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Vancouver Queer Film Festival: Gender non-conforming kids let their light shine in ‘Beauty’

Christina Willings’ film about five young gender pioneers screens August 17
Milo is one of five kids featured in Beauty, a short documentary by Christina Willings.
Milo is one of five kids profiled in a documentary short that will screen August 17 as part of the 2018 Vancouver Queer Film Festival.

At first glance, the five kids featured in Beauty don’t have a lot in common. They’re all different ages. They have different interests. Some have no siblings; one is a twin.

But Beauty – a documentary short from local director Christina Willings that makes its hometown debut at the 2018 Vancouver Queer Film Festival – demonstrates that first glances can be misleading, if not downright harmful.

Beauty’s five young subjects share a fierce determination to live their true gender identities, even if that means rejecting how the cisgender, patriarchal, binary-or-bust society tells them they should exist.

And that determination in the face of a society that needs to catch up is where Beauty’s beauty lies.

Beauty – which was produced by the National Film Board of Canada – invites its viewers into the lives of Bex, Lili, Fox, Tru, and Milo. These five gender creative kids are each uniquely engaged in shaping their ideas of what it means to be fully human in a culture that has long viewed gender in rigid, binary terms: male or female, with no room to maneuver beyond the identity we’re assigned at birth.

Of course, as Beauty illustrates, the gender identity we’re assigned at birth doesn’t always reflect who we actually are.

Typically, the process of living one’s true gender begins with the child themselves, says Willings in a recent phone interview – sometimes as young as two or three years old.

This was the case for most of the kids in the film, she adds. 

“That they had such clarity so early, when most of us struggle for that kind of clarity about who we know ourselves to be internally, was incredibly impressive to me, and that they were supported by their families to truly be who they were, even though that was not always easy, and the families in the film have not found it easy, but they have showed up with love at the centre of all their decisions, I just really wanted to amplify that,” says Willings.  

The filmmaker found her subjects with assistance from Vancouver psychologist Dr. Wallace Wong, as well as an organization serving gender creative kids in Montreal.

The process was slow and evolved organically, says Willings; once she’d been introduced to a family, she worked hard to earn their trust before there could be any possibility of filming.

“Some would say that documentary filmmaking is by its nature exploitative, [because] you’re capturing somebody’s story and exhibiting it, and [the families] wanted to understand what my perspective was, and I wholly respect that,” says Willings. “My process is very collaborative, and it’s important to me that the people who engage with me also benefit from the process.”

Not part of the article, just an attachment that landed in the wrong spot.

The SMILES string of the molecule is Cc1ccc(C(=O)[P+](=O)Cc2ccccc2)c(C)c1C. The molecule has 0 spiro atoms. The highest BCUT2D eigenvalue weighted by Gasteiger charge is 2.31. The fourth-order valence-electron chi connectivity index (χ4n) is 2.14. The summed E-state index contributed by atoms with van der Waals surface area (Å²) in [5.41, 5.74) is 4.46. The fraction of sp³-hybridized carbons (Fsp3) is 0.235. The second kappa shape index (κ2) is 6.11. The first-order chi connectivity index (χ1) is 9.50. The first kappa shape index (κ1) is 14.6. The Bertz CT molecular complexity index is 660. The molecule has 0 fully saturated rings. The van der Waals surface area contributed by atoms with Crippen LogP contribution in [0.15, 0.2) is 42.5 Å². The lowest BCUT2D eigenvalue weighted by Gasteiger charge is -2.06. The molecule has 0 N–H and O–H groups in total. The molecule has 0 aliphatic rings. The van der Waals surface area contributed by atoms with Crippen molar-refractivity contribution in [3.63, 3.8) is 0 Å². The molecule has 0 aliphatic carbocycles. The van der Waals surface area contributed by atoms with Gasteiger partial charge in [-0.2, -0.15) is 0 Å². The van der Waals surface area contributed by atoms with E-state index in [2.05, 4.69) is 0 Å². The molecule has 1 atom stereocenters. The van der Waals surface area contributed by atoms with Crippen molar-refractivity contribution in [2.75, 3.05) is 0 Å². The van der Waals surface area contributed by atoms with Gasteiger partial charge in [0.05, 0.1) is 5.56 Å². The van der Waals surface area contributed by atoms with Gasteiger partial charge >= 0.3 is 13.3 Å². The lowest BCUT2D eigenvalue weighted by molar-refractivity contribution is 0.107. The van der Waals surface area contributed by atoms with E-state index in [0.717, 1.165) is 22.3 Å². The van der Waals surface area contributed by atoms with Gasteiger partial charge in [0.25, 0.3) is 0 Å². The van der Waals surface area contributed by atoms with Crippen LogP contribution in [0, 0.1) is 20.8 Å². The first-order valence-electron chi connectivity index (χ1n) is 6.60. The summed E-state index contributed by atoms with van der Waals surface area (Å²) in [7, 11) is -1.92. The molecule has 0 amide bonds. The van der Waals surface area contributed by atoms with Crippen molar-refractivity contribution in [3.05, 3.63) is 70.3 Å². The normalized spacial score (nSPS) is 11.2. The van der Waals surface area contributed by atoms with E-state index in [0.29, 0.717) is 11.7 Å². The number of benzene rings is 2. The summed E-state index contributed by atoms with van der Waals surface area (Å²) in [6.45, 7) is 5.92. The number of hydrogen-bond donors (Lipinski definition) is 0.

Which illustrates another commonality between the children in Beauty: each one wanted to be heard. “All of the kids in the film wanted to be witnessed on this level, to exist in this way in a larger sphere,” says Willings.

Thus, in Beauty, the kids drive the conversation, while their families keep to the sidelines.

They talk about bullies, and the anxiety that can come from using public bathrooms and going to school.

They talk about the fluid nature of gender, and how gender identity can ebb and flow. As Vancouver-based transgender youth advocate Tru Wilson explains in the film, the process of accepting her identity came in stages – from 30 per cent girl, to half and half, and finally, as she states, “Okay, I am 100 per cent girl… But I identify as a transgender girl.”

They expound on their hobbies, their dreams, and their deepest fears. (Lili’s include being laughed at, or mistaken for the wrong gender).

For Willings, the process of making Beauty “deepened my understanding of how important it is to allow kids to tell you who they are, and to really receive them,” she says. “Kids rarely really feel attended to in that way: where they can say, ‘This is who I am, this is how I experience myself,’ and for someone on the other side to be able to attend to them and say, ‘I hear you. You’re the expert on your experience; how can I support you to become more of who you are?’”

Beauty has been riding the festival circuit since premiering at the TIFF Kids International Film Festival in March. Willings says the most meaningful feedback came after a festival screening in Quebec.

“I had kids coming up to me, some of whom could speak, others who were dissolving into tears, and the message they had was, ‘I didn’t really know what was happening and I didn’t have any language for what I was experiencing before I saw your film, and now I have a sense of who I am and I have a way to talk about it, and I might even have a way forward,’” says Willings. “It’s the best response one could hope for.”

Beauty screens August 17 as part of The Coast is Genderqueer, VQFF’s first shorts program dedicated to local transgender, genderfluid, and non-binary stories. Details at